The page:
In 2001, the Asian Pacific American Legal Center sued clothing chain store Forever 21 due to evidence that they had been abusing their workers. As described by The New Yorker, this consisted of having 12 hour days, six day weeks, earning significantly less than minimum wage and forcing them to work in a factory infested with cockroaches and rats. A similar cheap chain clothing store, H&M, was put under investigation in 2013 for hiring underaged workers and allowing them to work long hours, according to The Guardian.
This abuse is occurring both domestically and internationally. In addition to the abuse of workers in the fast fashion industry, it is undeniable that the tendency for us to wear clothes for one season and then trash them is hurting our environment and our wallets.
Business administration freshman Angelique Daniella, said she feels exceptionally passionate about this topic, so she chooses to thrift shop and resell her clothes instead of heading straight for retail. This year Daniella chose a creative and easy way to do this.
At the end of winter quarter, she decided to host a dorm room pop up shop to sell some of the clothes she had thrifted over the past year in order to pay her sorority dues. Daniella hosted this sale right outside of her dorm room in North Mountain and used clothing racks and suitcases to showcase the clothing.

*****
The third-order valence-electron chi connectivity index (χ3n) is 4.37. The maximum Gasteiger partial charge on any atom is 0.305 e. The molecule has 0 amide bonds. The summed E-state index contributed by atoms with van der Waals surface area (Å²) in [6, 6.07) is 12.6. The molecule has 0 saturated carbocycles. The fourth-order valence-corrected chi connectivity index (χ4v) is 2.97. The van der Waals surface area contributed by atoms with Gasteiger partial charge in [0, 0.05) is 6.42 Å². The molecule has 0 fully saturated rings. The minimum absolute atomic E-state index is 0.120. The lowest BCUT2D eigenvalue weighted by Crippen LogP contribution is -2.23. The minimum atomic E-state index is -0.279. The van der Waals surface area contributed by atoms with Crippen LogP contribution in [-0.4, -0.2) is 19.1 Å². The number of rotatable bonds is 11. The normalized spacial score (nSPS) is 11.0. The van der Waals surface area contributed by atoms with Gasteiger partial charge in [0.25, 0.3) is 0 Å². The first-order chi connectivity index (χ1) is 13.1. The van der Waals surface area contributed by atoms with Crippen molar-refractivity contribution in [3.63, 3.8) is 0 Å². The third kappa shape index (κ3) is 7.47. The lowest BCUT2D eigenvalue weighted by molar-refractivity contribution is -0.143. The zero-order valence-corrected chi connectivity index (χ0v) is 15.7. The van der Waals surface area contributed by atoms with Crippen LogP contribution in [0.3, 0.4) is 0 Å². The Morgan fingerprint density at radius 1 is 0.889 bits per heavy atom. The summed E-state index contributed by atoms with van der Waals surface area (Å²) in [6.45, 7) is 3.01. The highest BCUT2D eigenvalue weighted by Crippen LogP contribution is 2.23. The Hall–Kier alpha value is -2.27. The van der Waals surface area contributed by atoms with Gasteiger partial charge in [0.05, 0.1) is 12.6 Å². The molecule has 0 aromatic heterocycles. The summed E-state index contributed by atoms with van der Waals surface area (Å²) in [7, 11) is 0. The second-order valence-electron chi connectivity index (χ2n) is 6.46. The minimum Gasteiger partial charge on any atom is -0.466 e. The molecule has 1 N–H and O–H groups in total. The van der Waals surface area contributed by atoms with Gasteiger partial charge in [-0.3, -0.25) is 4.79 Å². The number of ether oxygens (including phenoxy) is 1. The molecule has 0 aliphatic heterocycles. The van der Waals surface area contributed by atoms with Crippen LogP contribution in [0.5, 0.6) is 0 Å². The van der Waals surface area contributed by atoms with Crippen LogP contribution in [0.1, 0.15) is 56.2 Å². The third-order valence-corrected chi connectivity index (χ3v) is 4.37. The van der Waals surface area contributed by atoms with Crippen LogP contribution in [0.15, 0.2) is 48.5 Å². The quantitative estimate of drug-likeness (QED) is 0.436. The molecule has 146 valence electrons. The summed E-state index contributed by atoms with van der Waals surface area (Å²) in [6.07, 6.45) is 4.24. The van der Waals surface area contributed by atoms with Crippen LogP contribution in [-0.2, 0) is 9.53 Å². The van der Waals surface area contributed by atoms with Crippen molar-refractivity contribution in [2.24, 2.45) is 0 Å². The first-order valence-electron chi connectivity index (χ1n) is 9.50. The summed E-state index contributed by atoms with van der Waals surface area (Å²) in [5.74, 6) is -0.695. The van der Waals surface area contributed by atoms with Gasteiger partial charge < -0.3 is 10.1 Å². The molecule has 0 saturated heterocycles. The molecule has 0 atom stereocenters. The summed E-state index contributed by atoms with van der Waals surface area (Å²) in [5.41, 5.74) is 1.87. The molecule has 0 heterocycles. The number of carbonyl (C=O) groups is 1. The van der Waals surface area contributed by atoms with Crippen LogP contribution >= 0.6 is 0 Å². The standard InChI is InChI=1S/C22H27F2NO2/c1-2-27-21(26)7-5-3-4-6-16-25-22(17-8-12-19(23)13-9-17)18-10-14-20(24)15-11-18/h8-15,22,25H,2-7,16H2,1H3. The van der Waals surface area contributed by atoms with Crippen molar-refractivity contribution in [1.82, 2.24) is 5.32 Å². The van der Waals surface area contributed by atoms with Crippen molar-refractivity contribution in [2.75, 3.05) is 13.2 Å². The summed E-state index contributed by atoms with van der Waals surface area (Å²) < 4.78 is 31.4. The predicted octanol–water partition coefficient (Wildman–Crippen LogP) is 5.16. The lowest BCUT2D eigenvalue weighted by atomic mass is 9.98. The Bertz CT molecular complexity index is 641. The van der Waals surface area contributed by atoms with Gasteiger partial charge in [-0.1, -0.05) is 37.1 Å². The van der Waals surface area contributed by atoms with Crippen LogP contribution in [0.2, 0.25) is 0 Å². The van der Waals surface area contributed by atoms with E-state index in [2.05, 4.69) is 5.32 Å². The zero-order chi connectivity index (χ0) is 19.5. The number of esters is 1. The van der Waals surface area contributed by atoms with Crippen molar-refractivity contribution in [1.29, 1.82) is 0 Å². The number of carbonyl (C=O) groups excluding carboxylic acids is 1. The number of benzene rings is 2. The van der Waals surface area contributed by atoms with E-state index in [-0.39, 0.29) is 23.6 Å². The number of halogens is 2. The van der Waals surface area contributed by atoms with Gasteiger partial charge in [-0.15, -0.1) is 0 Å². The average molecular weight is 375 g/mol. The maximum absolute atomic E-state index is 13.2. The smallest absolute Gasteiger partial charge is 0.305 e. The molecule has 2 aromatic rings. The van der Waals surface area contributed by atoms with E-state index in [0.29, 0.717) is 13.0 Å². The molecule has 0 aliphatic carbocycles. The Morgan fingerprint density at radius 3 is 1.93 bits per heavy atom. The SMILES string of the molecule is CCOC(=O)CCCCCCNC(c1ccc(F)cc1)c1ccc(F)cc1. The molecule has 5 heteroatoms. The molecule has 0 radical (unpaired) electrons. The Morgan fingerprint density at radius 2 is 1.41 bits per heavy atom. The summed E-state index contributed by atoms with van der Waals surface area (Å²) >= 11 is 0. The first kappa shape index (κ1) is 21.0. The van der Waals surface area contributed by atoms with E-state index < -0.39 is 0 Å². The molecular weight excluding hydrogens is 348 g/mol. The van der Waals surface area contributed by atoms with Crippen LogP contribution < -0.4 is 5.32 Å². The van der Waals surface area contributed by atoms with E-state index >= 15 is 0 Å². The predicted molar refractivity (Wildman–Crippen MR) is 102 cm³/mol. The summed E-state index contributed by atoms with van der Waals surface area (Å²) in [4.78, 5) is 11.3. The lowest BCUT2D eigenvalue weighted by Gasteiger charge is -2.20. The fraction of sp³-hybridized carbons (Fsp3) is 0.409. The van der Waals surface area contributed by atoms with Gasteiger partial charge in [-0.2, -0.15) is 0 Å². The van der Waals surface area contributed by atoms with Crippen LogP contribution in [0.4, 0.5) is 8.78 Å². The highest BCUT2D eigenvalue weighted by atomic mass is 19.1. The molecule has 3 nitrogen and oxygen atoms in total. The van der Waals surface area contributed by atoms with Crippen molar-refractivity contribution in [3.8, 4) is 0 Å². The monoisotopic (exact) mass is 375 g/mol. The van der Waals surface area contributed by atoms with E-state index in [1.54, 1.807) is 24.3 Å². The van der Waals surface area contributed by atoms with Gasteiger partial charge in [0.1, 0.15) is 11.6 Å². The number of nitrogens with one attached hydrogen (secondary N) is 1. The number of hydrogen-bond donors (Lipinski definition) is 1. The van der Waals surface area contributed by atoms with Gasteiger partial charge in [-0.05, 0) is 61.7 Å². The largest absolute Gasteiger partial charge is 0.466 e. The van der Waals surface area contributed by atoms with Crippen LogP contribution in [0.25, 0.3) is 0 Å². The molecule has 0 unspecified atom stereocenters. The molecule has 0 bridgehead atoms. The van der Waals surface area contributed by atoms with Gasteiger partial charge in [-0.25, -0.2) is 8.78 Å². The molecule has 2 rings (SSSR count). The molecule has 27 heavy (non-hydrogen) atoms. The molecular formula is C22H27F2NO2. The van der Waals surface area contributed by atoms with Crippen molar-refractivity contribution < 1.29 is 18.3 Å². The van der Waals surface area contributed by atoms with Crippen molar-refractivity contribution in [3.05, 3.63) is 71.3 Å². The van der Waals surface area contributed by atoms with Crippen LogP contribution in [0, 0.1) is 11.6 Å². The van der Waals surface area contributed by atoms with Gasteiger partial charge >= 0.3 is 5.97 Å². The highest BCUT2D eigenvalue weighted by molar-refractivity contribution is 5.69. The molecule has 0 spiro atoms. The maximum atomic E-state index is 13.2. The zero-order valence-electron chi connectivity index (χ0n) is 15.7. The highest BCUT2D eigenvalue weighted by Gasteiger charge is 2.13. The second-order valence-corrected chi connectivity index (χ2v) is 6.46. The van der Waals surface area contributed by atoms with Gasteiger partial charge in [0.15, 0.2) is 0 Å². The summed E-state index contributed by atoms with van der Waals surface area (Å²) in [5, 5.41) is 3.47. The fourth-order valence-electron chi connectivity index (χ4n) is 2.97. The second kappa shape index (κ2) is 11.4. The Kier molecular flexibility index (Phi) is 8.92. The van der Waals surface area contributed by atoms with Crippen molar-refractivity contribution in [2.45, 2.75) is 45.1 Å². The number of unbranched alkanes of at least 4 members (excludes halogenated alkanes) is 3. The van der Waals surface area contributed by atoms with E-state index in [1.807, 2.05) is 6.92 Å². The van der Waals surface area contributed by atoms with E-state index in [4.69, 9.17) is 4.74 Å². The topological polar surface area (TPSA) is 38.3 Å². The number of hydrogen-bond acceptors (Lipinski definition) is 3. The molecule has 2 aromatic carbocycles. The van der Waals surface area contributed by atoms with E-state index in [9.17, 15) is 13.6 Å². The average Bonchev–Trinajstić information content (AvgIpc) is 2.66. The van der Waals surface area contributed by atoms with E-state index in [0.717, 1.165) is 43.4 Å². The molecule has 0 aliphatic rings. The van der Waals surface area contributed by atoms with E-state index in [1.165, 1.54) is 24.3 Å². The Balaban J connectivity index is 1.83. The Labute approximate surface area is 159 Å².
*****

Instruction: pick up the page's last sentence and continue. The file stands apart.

The pop-up shop had everything from swimsuits to formal dresses to casual spring outfits for sale. Each item she sold was around three to five dollars, which resulted in a total revenue of $304. Daniella explained it was so successful because of her ability to network with girls in her sorority and their friends. Daniella ended up having to close the pop-up shop an hour and a half early because she had sold practically all of her items.
Daniella has another pop up shop in the works for the end of May. She aims to have other girls come and bring their clothes to sell and trade to avoid running out of items.
Daniella said she wants everyone who stops by her pop-up shop to remember that buying from bulk retail is bad for the environment, and thrifting has more benefits than just getting unique items.
“When you thrift you’re passing on clothing that brought you joy at one point to someone else, and the cycle just keeps giving,” Daniella said.